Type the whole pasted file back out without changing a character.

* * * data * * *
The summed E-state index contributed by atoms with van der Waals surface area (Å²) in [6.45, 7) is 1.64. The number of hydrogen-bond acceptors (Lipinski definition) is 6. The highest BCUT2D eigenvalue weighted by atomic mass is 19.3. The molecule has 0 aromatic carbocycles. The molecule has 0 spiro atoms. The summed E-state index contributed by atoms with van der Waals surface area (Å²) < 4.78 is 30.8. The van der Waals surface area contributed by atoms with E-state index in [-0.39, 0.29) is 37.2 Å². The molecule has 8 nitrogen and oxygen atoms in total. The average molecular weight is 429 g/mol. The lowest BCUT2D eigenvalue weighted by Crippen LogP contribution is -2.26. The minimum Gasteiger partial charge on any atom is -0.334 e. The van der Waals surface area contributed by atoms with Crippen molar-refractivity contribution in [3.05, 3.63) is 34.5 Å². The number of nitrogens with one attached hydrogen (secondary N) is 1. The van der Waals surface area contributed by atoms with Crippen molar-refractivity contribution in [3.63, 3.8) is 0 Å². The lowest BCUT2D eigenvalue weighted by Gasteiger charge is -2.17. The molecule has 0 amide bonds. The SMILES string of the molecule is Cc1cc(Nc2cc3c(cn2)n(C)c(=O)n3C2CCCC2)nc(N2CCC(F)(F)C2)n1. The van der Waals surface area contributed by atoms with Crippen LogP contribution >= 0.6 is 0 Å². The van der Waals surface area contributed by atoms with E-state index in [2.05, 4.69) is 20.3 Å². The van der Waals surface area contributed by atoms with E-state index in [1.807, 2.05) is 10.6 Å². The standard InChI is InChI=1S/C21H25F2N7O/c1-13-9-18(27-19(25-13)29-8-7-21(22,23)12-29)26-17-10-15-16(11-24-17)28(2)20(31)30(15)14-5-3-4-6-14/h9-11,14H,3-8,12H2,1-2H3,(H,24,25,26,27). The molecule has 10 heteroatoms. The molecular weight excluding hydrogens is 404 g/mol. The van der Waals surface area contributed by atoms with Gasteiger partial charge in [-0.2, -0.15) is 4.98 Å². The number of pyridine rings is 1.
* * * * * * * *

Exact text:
The summed E-state index contributed by atoms with van der Waals surface area (Å²) in [6.45, 7) is 1.64. The number of hydrogen-bond acceptors (Lipinski definition) is 6. The highest BCUT2D eigenvalue weighted by atomic mass is 19.3. The molecule has 0 aromatic carbocycles. The molecule has 0 spiro atoms. The summed E-state index contributed by atoms with van der Waals surface area (Å²) < 4.78 is 30.8. The van der Waals surface area contributed by atoms with E-state index in [-0.39, 0.29) is 37.2 Å². The molecule has 8 nitrogen and oxygen atoms in total. The average molecular weight is 429 g/mol. The lowest BCUT2D eigenvalue weighted by Crippen LogP contribution is -2.26. The minimum Gasteiger partial charge on any atom is -0.334 e. The van der Waals surface area contributed by atoms with Crippen molar-refractivity contribution in [3.05, 3.63) is 34.5 Å². The number of nitrogens with one attached hydrogen (secondary N) is 1. The van der Waals surface area contributed by atoms with Crippen molar-refractivity contribution in [3.63, 3.8) is 0 Å². The lowest BCUT2D eigenvalue weighted by Gasteiger charge is -2.17. The molecule has 0 amide bonds. The SMILES string of the molecule is Cc1cc(Nc2cc3c(cn2)n(C)c(=O)n3C2CCCC2)nc(N2CCC(F)(F)C2)n1. The van der Waals surface area contributed by atoms with Crippen LogP contribution >= 0.6 is 0 Å². The van der Waals surface area contributed by atoms with E-state index in [2.05, 4.69) is 20.3 Å². The van der Waals surface area contributed by atoms with E-state index in [1.807, 2.05) is 10.6 Å². The standard InChI is InChI=1S/C21H25F2N7O/c1-13-9-18(27-19(25-13)29-8-7-21(22,23)12-29)26-17-10-15-16(11-24-17)28(2)20(31)30(15)14-5-3-4-6-14/h9-11,14H,3-8,12H2,1-2H3,(H,24,25,26,27). The molecule has 10 heteroatoms. The molecular weight excluding hydrogens is 404 g/mol. The van der Waals surface area contributed by atoms with Gasteiger partial charge in [-0.2, -0.15) is 4.98 Å². The number of pyridine rings is 1.